A reputable franchise won’t let someone open a franchise if they don’t really feel that they are the right person – and they’ll test that hypothesis by interview, trial, psychometric tests, and taking up references. That reduces the risk. Then the franchise will know what sort of area or location is best, they’ll know what to sell the product or service for – how to market it – and how to recruit and train employees. All these things, and others that the franchisor is experienced in, reduce the risk of it all going wrong.

7.    Careful guidance will lead to fewer major mistakes.

What young people usually miss at the start of a career in business are training and experience. A business degree may be useful for getting a job in industry, but it's pretty useless for setting up a business. This is where a franchise is brilliant.

As they open and run the new business, their hand will be held, to make sure they don’t go too far off track. For a motivated young person, this is a great introduction to business life, and they will learn lessons and habits that they can take to any business in their future lives, whether they continue down a franchise path or not.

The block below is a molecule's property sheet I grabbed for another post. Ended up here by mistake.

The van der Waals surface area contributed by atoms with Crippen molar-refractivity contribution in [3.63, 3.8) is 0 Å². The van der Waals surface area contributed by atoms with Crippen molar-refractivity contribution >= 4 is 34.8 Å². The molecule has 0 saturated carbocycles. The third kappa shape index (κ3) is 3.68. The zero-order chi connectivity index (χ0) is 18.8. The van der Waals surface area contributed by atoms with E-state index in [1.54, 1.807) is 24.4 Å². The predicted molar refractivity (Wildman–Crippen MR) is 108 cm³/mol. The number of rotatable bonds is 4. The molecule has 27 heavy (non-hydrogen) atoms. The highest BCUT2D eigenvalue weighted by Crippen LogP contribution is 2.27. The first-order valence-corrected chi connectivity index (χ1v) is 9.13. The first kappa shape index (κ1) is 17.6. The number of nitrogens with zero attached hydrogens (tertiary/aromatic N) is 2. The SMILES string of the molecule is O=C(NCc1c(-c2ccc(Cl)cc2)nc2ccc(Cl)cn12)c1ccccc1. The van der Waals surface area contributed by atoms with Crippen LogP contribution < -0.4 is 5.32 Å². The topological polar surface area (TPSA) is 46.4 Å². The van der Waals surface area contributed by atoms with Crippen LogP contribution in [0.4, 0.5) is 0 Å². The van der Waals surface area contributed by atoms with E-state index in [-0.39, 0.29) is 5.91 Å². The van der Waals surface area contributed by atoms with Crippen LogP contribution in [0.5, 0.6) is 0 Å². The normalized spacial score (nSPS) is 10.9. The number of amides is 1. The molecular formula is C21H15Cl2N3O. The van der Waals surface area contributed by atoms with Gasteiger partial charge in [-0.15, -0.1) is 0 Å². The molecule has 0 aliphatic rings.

This is how I got started in my business career. For me - A "College Dropout" - it worked really well. It shaved the rough edges off me, and gave me a good grounding on what was important.

8.    Not all franchises are equal.

Franchises on offer for a potential new franchisee are as different as any other business opportunity, and not all of them work the same way. For example, a coaching franchise like Action Coach would not suit someone going into business for the first time, as to become a franchisee of their excellent system, would suit an experienced business person only.

Other franchise systems might not be suitable for a variety of reasons, and of course some are not a reputable and straight as others. As with any purchase, Buyer Beware. Take your time, be wary of a hard sell, and talk to as many existing franchisees as you can – as well as professional advisers like lawyers and accountants, before making a decision.

Good luck and stay safe.